What does the world look like from inside the Stedelijk? This question formed the starting point for How Far How Near, an exhibition that investigates how the (non-Western) world is represented and/or presented in the museum’s various collections and exhibitions. How Far How Near takes a modest selection from one of the important genres represented in the photography collection, the tradition of documentary and journalistic photography. This cluster shows a specific geopolitical reality, namely that until very recently, in the policy that has underscored the photography collection, ‘the world’ has been represented through the lenses of Western photographers. This has been changing in recent decades. What is it that this expansion of geographical field of view and positions offers? What patterns and expectations are being created by this change on the parts of Western museums? And what changes has this affected in how we form images, and in the possibilities for self-representation by ‘the Other’ in the Stedelijk Museum?

Walid Raad, Already been in a lake of fire, 2011

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Uncategorized December 30th, 2014

How Far How Near: Photography and Context

As part of Global Collaborations, curator Jelle Bouwhuis put together an exhibition with works from the collection of the Stedelijk Museum. How Far How Near: The World in the Stedelijk  looks back at the contents and origins of the collection with an eye on works from regions beyond Europe and North America, and with a plea for greater attention to art from these regions. Photography has an important role in this exhibition. Mirjam Kooiman, as a curator in training at the Stedelijk, was closely involved in the development of the exhibition. In two short essays, she looks at the role that photography has played in our perceptions of the world beyond Europe. The second essay will follow in January.

Installatie exhibitionposters How Far How Near

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Collection Collection Collection September 18th, 2014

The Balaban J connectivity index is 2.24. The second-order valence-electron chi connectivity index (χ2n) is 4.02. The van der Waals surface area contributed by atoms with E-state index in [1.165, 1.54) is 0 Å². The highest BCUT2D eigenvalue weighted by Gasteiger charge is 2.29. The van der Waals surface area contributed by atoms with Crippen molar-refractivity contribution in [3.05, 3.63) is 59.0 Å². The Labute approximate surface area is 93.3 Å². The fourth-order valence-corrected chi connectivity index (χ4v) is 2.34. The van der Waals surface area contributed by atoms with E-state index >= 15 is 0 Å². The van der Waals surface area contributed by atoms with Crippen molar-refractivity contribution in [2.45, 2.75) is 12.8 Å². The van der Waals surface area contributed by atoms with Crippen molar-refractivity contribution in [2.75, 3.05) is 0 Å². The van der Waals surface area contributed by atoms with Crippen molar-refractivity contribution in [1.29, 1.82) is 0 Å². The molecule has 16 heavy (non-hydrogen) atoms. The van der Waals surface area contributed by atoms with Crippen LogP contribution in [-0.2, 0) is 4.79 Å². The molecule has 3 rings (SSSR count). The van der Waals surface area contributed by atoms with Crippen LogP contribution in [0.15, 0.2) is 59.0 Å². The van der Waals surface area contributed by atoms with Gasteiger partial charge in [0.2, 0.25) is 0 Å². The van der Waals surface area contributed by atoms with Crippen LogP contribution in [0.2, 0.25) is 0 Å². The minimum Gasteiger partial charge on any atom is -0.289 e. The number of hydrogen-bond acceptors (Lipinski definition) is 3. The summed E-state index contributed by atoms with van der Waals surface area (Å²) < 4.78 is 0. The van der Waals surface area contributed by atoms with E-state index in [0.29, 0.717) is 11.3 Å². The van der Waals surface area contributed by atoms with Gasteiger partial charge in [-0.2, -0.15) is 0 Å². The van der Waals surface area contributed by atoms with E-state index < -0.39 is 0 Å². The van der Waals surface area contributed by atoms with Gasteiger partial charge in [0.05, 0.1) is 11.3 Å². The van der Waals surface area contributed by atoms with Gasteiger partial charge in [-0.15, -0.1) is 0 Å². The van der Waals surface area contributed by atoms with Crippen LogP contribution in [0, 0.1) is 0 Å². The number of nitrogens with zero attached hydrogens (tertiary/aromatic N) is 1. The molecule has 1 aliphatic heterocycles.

How Far How Near… Interview with Jelle Bouwhuis

How Far, How Near: The World in the Stedelijk opened on 18 September, with works from the Stedelijk Museum collection and new work by Godfried Donkor and Lidwien van de Ven, created especially for this exhibition. The exhibition argues on behalf of greater attention to art from regions beyond Europe and North America. Recent acquisitions of works by African artists raise the question of why, in the past, the museum’s collection and exhibition policies have been so geographically limited? Christel Vesters, art critic and editor of ‘Global Collaborations Journal’, interviewed Jelle Bouwhuis, head curator of the exhibition, about the background to How Far, How Near.

Dorothy Akpene Amenuke, How Far How Near, 2012 Read More »

Blikopeners February 5th, 2014

Artist in Residence: Bernard Akoi- Jackson (part 1)

As part of its three-year Global Collaborations program, the Stedelijk Museum has invited the Ghanaian artist Bernard Akoi-Jackson to be an artist in residence. In collaboration with the Stedelijk Museum’s Blikopeners, Akoi-Jackson will spend the next year developing a project on such themes as culture and identity. The Blikopeners are young people, peer educators of 15–19 years old, with a fresh perspective on art. They represent a wide variety of backgrounds, study a range of different courses and come from all over the Greater Amsterdam area. The Blikopeners give guided tours and advice about all aspects of the Stedelijk Museum. Bram Verhoef, an up-and-coming art professional, interviewed Akoi-Jackson to learn more about his plans.